Delays at West Coast ports, including Northwest ports, have reached a critical point and threaten regional economies, according to recent news reports. The Pacific Maritime Association (PMA), which represents 29 West Coast port employers, has been locked in contract negotiations with the International Longshore & Warehouse Union (ILWU) since July of last year. That’s when the six-year contract between PMA and ILWU expired.
Since then, both sides have blamed the other for major port delays that have left ships stalled at docks in Los Angeles, San Francisco, Portland and Seattle, among others. The ILWU says port operators aren’t providing sufficient resources or that their equipment isn’t safe, which is causing delays. Port operators counter, and recent judicial rulings seem to affirm, that the ILWU is engaging in deliberate delay tactics to gain leverage during ongoing contract negotiations.
Regardless of who’s to blame, delays at West Coast ports are beginning to have an economic impact. In early January, Weyerhauser announced it will lay off workers at one of its Longview, Wash., facilities as a direct result of longshore union slowdowns at ports in Tacoma and Seattle. The Journal of Commerce recently highlighted a Federal Reserve national economic report indicating significant economic impact caused by disruption at West Coast ports.
Nearly two-hundred companies and associations dependent on West Coast ports signed a letter to President Obama in late December requesting the White House assign a third-party, federal mediator to guide contract talks toward resolution. According the letter, “Importers, exporters and others are feeling the impact from the congestion and slowdowns at the ports…Retailers have had delays in getting holiday goods to store shelves. Manufactures have had to slow and even stop production lines due to unavailable components delayed at the ports, creating high levels of uncertainty for workers and employers who are aiming to deliver products to domestic and global markets.”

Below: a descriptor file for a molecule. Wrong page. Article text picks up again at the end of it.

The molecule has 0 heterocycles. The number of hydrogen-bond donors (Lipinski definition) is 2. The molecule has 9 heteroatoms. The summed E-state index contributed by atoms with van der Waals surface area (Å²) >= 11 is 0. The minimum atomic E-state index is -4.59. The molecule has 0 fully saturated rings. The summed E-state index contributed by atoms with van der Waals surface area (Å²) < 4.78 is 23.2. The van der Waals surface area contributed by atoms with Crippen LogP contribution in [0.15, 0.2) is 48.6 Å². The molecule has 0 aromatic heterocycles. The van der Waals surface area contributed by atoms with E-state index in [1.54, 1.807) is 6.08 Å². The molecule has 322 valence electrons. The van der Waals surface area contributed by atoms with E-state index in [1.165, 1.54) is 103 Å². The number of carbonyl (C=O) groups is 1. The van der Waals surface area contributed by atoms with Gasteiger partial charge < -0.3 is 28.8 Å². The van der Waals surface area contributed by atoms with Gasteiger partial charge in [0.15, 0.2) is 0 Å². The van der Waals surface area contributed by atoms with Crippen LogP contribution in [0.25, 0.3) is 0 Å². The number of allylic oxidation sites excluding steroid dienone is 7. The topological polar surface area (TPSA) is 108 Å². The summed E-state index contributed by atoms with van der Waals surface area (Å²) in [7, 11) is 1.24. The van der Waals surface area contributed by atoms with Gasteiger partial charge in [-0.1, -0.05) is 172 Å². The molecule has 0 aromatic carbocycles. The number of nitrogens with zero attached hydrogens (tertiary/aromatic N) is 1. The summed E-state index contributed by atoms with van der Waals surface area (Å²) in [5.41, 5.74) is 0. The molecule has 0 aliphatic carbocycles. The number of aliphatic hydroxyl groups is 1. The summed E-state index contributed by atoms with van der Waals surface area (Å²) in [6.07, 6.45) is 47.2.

A federal mediator was appointed and has been actively working to resolve outstanding contract issues. Progress appears to have stalled, leaving continued uncertainty for many retailers and manufactures.
Longshoremen are some of the highest paid blue collar jobs available. The average Longshoreman wage and benefits package is nearly $220,000 per active worker. Foremen can make upwards of $300,000 a year in wages alone.